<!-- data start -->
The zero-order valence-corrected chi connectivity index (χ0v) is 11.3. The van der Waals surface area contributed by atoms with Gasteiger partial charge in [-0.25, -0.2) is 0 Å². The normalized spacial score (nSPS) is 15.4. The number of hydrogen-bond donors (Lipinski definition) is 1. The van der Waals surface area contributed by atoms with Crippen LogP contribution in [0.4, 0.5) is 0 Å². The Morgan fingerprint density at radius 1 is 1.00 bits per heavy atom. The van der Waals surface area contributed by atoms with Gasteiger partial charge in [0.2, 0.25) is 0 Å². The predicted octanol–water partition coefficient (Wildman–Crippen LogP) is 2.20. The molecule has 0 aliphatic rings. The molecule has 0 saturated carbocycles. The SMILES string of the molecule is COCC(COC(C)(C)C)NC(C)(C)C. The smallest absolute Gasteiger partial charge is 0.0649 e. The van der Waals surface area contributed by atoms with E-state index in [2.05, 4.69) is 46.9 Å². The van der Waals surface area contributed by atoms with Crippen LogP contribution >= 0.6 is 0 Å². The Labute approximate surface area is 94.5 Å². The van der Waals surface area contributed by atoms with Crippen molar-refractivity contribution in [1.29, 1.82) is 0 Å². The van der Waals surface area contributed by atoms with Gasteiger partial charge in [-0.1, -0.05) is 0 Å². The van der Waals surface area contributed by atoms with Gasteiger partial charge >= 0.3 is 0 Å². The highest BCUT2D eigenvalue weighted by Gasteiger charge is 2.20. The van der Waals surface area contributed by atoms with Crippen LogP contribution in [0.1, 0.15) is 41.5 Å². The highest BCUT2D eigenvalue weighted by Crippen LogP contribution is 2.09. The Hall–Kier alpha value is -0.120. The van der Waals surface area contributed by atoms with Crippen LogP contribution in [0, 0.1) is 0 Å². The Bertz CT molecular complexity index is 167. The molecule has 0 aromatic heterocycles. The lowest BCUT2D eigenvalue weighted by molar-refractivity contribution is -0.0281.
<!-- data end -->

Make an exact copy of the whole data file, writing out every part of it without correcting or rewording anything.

The zero-order valence-corrected chi connectivity index (χ0v) is 11.3. The van der Waals surface area contributed by atoms with Gasteiger partial charge in [-0.25, -0.2) is 0 Å². The normalized spacial score (nSPS) is 15.4. The number of hydrogen-bond donors (Lipinski definition) is 1. The van der Waals surface area contributed by atoms with Crippen LogP contribution in [0.4, 0.5) is 0 Å². The Morgan fingerprint density at radius 1 is 1.00 bits per heavy atom. The van der Waals surface area contributed by atoms with Gasteiger partial charge in [0.2, 0.25) is 0 Å². The predicted octanol–water partition coefficient (Wildman–Crippen LogP) is 2.20. The molecule has 0 aliphatic rings. The molecule has 0 saturated carbocycles. The SMILES string of the molecule is COCC(COC(C)(C)C)NC(C)(C)C. The smallest absolute Gasteiger partial charge is 0.0649 e. The van der Waals surface area contributed by atoms with E-state index in [2.05, 4.69) is 46.9 Å². The van der Waals surface area contributed by atoms with Crippen LogP contribution >= 0.6 is 0 Å². The Labute approximate surface area is 94.5 Å². The van der Waals surface area contributed by atoms with Crippen molar-refractivity contribution in [1.29, 1.82) is 0 Å². The van der Waals surface area contributed by atoms with Gasteiger partial charge in [-0.1, -0.05) is 0 Å². The van der Waals surface area contributed by atoms with Gasteiger partial charge >= 0.3 is 0 Å². The highest BCUT2D eigenvalue weighted by Gasteiger charge is 2.20. The van der Waals surface area contributed by atoms with Crippen LogP contribution in [0.1, 0.15) is 41.5 Å². The highest BCUT2D eigenvalue weighted by Crippen LogP contribution is 2.09. The Hall–Kier alpha value is -0.120. The van der Waals surface area contributed by atoms with Crippen LogP contribution in [0, 0.1) is 0 Å². The Bertz CT molecular complexity index is 167. The molecule has 0 aromatic heterocycles. The lowest BCUT2D eigenvalue weighted by molar-refractivity contribution is -0.0281.